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What does it mean to be French in the 21st century? Why should this question be asked? The program will explore the controversies concerning French unity that are currently taking place in France, not only in political terms but primarily as a conception of language and culture. The background to these controversies will also be explored by looking into contemporary debates and what feeds into them from the recent past. To this end, the subject will draw on a range of material from popular culture such as songs, advertisements, news articles, comics, TV shows, sport as well as French cinema and literature to explore and analyse the way in which this identity has been negotiated by individuals or groups of individuals at different points in time. Parallels and contrasts will be made with the various policies and initiatives taken by successive governments to promote national unity and patriotic sentiment (from street names to museums, the army and the republican school). The way this myth of unity was initially construed will also be discussed in the light of key national and international events.
Intended learning outcomes
On successful completion of this subject, students should:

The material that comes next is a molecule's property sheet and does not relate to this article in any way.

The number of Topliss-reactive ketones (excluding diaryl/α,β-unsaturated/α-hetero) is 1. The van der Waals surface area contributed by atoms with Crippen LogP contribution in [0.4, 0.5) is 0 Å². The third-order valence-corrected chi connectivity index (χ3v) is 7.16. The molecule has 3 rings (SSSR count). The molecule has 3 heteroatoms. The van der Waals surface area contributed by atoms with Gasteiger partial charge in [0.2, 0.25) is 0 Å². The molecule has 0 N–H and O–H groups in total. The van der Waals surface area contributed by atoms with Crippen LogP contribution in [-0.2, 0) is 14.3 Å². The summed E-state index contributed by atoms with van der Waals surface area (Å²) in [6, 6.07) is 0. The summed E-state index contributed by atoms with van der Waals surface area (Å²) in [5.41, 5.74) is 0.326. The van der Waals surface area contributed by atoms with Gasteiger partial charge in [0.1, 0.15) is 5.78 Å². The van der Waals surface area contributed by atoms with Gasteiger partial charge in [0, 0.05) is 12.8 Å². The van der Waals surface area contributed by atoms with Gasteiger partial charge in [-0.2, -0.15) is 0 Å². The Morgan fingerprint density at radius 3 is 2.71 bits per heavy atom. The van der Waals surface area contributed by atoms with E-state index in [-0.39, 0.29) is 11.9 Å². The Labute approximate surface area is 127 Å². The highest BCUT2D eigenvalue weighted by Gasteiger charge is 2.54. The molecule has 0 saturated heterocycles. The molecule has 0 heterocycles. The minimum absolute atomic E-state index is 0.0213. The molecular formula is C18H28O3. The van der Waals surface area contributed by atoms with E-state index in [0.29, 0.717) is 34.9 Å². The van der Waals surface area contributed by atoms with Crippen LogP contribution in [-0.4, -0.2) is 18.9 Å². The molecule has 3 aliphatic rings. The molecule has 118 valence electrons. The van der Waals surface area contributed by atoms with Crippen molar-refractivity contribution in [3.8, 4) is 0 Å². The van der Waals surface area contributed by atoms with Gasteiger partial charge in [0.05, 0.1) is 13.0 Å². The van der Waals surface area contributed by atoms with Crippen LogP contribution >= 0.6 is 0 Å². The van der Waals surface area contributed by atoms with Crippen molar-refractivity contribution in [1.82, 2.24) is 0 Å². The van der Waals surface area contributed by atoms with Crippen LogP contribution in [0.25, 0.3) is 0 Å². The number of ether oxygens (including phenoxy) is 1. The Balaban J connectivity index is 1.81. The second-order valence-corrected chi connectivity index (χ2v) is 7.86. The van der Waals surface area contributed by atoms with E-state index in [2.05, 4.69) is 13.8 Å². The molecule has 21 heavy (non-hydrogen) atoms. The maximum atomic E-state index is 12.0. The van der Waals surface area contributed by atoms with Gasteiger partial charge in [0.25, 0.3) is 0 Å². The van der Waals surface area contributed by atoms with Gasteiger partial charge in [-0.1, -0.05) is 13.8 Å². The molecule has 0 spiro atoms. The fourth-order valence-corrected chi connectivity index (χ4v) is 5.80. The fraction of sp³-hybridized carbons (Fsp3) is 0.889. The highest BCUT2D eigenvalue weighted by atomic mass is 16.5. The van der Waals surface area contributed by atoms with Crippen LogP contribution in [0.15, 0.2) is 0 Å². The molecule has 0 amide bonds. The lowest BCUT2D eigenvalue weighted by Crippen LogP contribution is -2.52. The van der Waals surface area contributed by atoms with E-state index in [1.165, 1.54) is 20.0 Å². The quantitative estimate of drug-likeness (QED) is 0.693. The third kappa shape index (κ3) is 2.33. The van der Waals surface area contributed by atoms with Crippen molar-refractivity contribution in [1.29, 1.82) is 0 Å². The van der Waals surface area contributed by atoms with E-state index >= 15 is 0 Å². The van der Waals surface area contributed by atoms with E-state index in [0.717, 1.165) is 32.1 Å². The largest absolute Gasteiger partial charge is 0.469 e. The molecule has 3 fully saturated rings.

- have further developed skills acquired at French 3 and French 4 in terms of résumé and narrative competencies in oral and written form;
- have developed their use of complex sentences and moods other than the indicative (subjunctive, gerund, present and past participles);
- have developed their understanding of discourse structure with a particular focus on argumentative competencies (th-/synth-/antith-) in oral and written forms;
- be able to make wide use of technologies, dictionaries and other learning aids (thesaurus, online tools, grammar references, encyclopedia etc) to consolidate and increase their autonomy in their study of the French language and of French-speaking cultures throughout the world;
- be able to reflect on their identity as a bicultural and bilingual person and as a global citizen;
At the completion of this subject, students should:
- have developed skills in independent learning;
- have developed skills in critical thinking and in the interpretation of texts;
- be able to understand the social and cultural sensitivity of language use in particular contexts;
- be able to appreciate different cultural contexts present in French-speaking communities;
- be able to time manage and plan: through managing and organising workloads for required and recommended reading, essay and assignment completion and revision for examinations;
- have developed advanced skills in written French.
Last updated: 8 August 2023